In re Eatherton, 119 Ill. App. 3d 174 (1983)

Nov. 9, 1983 · Illinois Appellate Court · No. 82—733
119 Ill. App. 3d 174

In re PAULA EATHERTON, a Minor — (The People of the State of Illinois, Petitioner-Appellant, v. Paula Eatherton, Respondent-Appellee (Melvin Eatherton, Appellee)).

Fifth District

No. 82—733

Opinion filed November 9, 1983.

*175K. Rick Keller, State’s Attorney, of Effingham (Stephen E. Norris and Debra A. Buchman, both of State’s Attorneys Appellate Service Commission, of counsel), for the People.

Steven P. Seymour, of Effingham, for appellee.


delivered the opinion of the court:

The State of Illinois appeals from the judgment of the circuit court of Effingham County assessing $1,100 in attorney fees against *176the Department of Children and Family Services in favor of the father of a child made a ward of the State. The fees were awarded under the provisions of section 41 of the Civil Practice Act (Ill. Rev. Stat. 1981, ch. 110, par. 41), now section 2 — 611 of the Code of Civil Procedure (Ill. Rev. Stat. 1981, ch. 110, par. 2 — 611).

The Department of Children and Family Services (DCFS) sought to remove a 15-year-old girl from her father’s home. She had chosen to live with her father, although the mother had legal custody. On February 19, 1981, the girl made a voluntary statement to the police accusing her father of sexual abuse. The “Petition for Adjudication of Wardship” filed on February 20, 1981, described the girl as “neglected or dependent” because her “[environment is injurous [sic] to the child’s welfare in that the father is sexually abusing said child.” At a hearing on February 20, 1981, the girl repeated under oath her accusations against her father, saying that he had forced her into intercourse three days before. When asked if he wished to question her, the father said only, “All I want is to put an end to it.” He was not then represented by counsel. Having been admonished by the court as to the seriousness of the allegations and his right to say nothing more, the father remained silent. The court found probable cause that the girl was “neglected and dependent” and that it was necessary for her to be placed temporarily in the State’s care.

On March 18, 1981, the father retained counsel and the next day his attorney was granted a continuance to undertake discovery in view of the seriousness of the charges. Discovery raised significant questions about the girl’s credibility. Her mother indicated that DCFS had known in 1978 of one incident in which the girl had accused her father of sexual abuse but had later said the accusation was “a joke.”

Responding to the State’s original petition, the father denied that he had ever had sexual relations with his daughter or that her environment was injurious to her. He admitted that she was “beyond the control of her parents and *** in need of supervision, pursuant to Chapter 37, §702 — 3 of the Illinois Revised Statutes.” On June 17, 1981, at the hearing on final adjudication of wardship, the parties agreed to an amended petition which omitted the reference to sexual abuse. The father’s attorney voiced no objection to this emendation. He expressed to the court his client’s wish to reserve his right to see the girl in public but not to be alone with her “because of the original allegations.” The court adopted the terms of the amended petition in its placement order of June 17, 1981. Both parents were permitted monitored visits with their daughter. No further trial of the sexual abuse issue was made.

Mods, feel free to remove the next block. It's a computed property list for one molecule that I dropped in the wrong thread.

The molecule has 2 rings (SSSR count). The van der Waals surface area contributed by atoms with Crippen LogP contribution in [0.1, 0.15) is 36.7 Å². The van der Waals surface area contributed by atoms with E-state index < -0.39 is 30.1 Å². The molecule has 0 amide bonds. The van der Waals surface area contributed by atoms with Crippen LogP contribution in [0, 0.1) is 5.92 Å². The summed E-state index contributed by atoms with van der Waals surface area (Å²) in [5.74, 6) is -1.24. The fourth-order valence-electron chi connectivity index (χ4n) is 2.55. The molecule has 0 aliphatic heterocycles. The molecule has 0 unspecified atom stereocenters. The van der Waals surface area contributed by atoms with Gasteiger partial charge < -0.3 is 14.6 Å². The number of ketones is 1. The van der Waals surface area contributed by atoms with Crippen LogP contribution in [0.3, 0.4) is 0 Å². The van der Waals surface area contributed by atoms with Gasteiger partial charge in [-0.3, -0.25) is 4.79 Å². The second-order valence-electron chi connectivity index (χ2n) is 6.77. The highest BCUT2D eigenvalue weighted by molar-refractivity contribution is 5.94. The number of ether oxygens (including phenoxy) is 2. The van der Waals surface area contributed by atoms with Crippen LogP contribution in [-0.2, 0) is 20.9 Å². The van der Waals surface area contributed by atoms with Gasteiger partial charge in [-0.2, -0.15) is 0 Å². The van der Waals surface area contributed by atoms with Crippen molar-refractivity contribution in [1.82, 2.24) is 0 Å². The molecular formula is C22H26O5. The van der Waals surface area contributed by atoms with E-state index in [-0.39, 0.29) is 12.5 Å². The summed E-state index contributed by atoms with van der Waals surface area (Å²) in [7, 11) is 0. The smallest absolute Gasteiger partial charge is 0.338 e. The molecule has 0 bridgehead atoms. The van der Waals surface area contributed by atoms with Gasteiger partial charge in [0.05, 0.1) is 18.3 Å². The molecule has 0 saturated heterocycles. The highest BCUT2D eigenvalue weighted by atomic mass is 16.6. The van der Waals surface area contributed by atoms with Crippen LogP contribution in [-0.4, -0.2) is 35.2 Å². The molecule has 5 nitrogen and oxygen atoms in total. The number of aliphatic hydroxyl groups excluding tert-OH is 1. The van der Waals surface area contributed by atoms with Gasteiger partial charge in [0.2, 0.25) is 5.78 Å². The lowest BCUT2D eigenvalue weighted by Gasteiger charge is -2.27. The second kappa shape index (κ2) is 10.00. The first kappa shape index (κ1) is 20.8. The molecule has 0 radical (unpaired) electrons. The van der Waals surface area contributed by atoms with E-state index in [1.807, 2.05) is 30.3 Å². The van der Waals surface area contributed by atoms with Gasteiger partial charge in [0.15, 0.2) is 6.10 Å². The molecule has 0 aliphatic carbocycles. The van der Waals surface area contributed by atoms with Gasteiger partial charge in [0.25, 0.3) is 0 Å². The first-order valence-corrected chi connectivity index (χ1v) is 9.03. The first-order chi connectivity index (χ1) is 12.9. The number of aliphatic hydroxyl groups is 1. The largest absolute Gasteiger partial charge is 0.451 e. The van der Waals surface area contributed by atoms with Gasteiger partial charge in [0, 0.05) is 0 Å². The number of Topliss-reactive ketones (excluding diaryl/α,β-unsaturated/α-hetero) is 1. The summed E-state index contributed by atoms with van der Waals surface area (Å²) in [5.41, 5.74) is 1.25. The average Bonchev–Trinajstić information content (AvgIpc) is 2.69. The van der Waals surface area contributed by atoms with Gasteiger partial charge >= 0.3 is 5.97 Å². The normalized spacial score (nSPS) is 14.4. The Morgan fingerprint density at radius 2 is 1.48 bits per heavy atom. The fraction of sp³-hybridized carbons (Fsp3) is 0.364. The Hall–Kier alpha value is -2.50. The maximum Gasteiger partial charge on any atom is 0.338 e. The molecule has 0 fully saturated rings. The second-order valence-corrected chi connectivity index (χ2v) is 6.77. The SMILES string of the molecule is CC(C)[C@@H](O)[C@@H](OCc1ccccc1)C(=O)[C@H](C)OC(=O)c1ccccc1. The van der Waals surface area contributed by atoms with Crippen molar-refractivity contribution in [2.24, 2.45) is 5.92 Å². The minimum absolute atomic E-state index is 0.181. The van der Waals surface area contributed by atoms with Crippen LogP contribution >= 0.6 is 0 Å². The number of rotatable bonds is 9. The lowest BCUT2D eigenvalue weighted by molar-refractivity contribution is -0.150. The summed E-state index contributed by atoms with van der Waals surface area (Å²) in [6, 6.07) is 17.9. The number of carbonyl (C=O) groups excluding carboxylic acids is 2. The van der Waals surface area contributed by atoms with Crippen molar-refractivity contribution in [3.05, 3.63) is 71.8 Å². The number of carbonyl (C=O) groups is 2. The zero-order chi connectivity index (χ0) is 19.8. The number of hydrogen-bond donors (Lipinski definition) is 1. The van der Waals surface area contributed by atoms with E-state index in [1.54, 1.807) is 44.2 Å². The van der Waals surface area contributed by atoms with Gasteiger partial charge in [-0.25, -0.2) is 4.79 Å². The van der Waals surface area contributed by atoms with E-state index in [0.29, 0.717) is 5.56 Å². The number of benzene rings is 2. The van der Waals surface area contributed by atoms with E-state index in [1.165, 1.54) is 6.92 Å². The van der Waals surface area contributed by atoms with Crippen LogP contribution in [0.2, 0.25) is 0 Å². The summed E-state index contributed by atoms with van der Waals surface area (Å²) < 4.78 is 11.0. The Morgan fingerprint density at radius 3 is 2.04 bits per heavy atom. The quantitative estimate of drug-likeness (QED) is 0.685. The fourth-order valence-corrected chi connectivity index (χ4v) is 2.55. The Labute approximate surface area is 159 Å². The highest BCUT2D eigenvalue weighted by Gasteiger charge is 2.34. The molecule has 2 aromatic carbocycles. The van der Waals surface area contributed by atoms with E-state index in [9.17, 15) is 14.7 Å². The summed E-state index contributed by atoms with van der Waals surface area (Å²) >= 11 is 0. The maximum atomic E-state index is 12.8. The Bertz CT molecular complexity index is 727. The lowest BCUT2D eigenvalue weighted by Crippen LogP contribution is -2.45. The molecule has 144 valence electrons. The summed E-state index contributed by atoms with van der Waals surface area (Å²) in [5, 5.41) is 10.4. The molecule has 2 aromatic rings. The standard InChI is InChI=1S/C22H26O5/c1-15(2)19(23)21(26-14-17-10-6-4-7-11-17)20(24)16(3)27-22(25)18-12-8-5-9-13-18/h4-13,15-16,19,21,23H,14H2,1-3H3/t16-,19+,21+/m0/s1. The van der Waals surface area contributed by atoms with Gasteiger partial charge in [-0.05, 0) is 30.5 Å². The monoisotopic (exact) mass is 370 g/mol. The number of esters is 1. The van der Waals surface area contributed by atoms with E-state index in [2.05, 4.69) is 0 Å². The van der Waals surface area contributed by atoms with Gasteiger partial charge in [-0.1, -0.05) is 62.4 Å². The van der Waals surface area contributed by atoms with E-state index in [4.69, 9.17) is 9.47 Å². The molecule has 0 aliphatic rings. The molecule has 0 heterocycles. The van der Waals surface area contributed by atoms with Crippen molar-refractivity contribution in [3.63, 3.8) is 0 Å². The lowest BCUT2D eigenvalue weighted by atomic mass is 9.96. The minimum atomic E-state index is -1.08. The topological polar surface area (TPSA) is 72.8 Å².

*177On July 17, 1981, the father asked the court to assess $1,100 in attorney fees against the DCFS for his expenses in defending against the allegations of sexual abuse. Citing to depositions of the girl and her mother made in June 1981 and affidavits signed by the State’s witnesses in June and July of 1981, the father argued that the DCFS had reason to question the girl’s credibility and therefore had a duty to investigate before bringing the charge of sexual abuse against him. On the basis of these allegations about the State’s case, he argued that the charge had been found “untrue upon proper investigation” and had been “made without reasonable cause.” At the continuation of the hearing on the motion on January 6, 1982, the girl’s guardian ad litem testified that although he knew of false accusations made by her against other men, he believed her accusations against her father could have been substantiated. He viewed the negotiations prior to the striking of the reference to sexual abuse from the petition as an effort to prevent the emotional strain of trying the issue in open court. As guardian ad litem, he felt the welfare of the child was his primary concern.

On September 22, 1982, the court ordered DCFS to pay $1,100 in attorney fees because “reasonable care and proper investigation would have revealed a history of similar unreliability on the part of the accuser here *** prior to the charges being filed.” In a minute entry on the court record sheet, the court stated that the deposition testimony supported his finding.

The only question is whether the trial court abused its discretion under section 41 of the Civil Practice Act in assessing the father’s attorney fees against DCFS.

Section 41 provided that:

“Allegations *** made without reasonable cause and found to be untrue, shall subject the party pleading them to the payment of reasonable expenses, actually incurred by the other party by reason of the untrue pleading, together with a reasonable attorney’s fee, to be summarily taxed by the court upon motion made within 30 days of the judgment or dismissal.